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Caribbean cannot base tourism on US embargo against Cuba

Written by editor

US President Barack Obama has fulfilled a promise made to Cuban-Americans during last year’s presidential campaign to ease travel restrictions allowing them to visit Cuba as they wish, and to send mon

US President Barack Obama has fulfilled a promise made to Cuban-Americans during last year’s presidential campaign to ease travel restrictions allowing them to visit Cuba as they wish, and to send money back home to their dependents.

This decision has caused more than a ripple of concern among tourism authorities in some Caribbean countries, and contradictory statements have been issued about the likely effect on their tourism industries.

The reality is that Caribbean countries have little to fear from President Obama’s policy. Easing travel for Cuban-Americans to travel to Cuba will have little or no effect on other Caribbean destinations. Very few Cuban-Americans travel on holiday to Caribbean countries.

The real impact on Caribbean tourism will come when the US and Cuba normalise relations and the 49-year-old US embargo on Cuba comes to an end.

But the worry that Obama’s decision has created in some Caribbean countries is a good thing. None of them should predicate the development of their tourist industry on a continuing trade blockade of Cuba by the US. Sooner or later the embargo will be lifted and Cuba will be a strong and direct competitor with other Caribbean countries for US tourists and US investment in the tourist industry. Neighbouring Caribbean countries must therefore prepare themselves for this competition and be ready to meet it.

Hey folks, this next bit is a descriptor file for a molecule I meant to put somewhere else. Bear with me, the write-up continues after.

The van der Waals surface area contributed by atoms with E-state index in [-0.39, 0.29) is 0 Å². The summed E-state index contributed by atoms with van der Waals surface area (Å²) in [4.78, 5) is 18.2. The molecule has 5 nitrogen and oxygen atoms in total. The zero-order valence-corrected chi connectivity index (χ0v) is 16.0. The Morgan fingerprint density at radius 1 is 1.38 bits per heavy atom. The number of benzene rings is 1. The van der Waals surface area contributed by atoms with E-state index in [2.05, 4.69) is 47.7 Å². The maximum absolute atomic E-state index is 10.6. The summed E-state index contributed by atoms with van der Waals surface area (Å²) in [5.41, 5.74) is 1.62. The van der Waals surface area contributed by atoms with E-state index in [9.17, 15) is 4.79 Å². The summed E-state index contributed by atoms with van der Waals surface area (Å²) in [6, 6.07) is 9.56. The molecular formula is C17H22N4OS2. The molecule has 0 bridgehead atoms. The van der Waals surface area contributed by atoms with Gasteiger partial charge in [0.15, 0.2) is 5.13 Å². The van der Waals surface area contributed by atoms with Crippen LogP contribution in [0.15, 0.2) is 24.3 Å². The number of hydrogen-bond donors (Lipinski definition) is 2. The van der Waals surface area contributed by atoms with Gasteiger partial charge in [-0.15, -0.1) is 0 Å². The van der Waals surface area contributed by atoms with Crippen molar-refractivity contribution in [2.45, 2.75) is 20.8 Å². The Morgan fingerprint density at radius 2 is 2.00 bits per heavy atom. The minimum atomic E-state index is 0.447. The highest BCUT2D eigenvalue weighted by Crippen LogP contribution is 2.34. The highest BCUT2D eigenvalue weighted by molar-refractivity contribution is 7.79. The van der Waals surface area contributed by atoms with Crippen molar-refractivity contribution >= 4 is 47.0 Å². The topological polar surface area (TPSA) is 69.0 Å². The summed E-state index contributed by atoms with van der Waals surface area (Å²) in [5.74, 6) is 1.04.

Hopefully, the concern generated by the easing of travel restrictions to Cuba for Cuban-Americans will catapult other Caribbean countries into serious planning for the lifting of the US embargo.

It is as well to review the announcement made on April 13th by Obama’s White House spokesman Robert Gibbs during a daily briefing with reporters. The announcement was a major policy shift from the position of his predecessor George W Bush, but President Obama chose not to make it himself; instead it was made by his spokesman at a daily press briefing, not even an extraordinary one.

Announcing the change in this way must have been arranged. In other words, Obama seems to have chosen not to give the announcement great prominence and importance by delivering it himself. It can only be surmised that he opted to do so because of all the media hype that suggested he would be confronted by other leaders about Cuba during the Summit of the Americas even though it is not on the agenda for formal discussion. He might not have wanted it to appear that he was bowing to pressure.

Obama had let it be known that he did not wish the subject of Cuba to bog down the Summit which he preferred to focus on the present challenges of the global financial crisis that faces the entire hemisphere. In this, he has found support from the influential president of Brazil, Lula da Silva. There will be many other leaders who will play to the media gallery by discussing the Cuba issue outside of the conference room, but it is most unlikely that any of them, apart from Venezuela’s Hugo Chavez, will try to force Obama into a full-scale defence of his policy toward Cuba.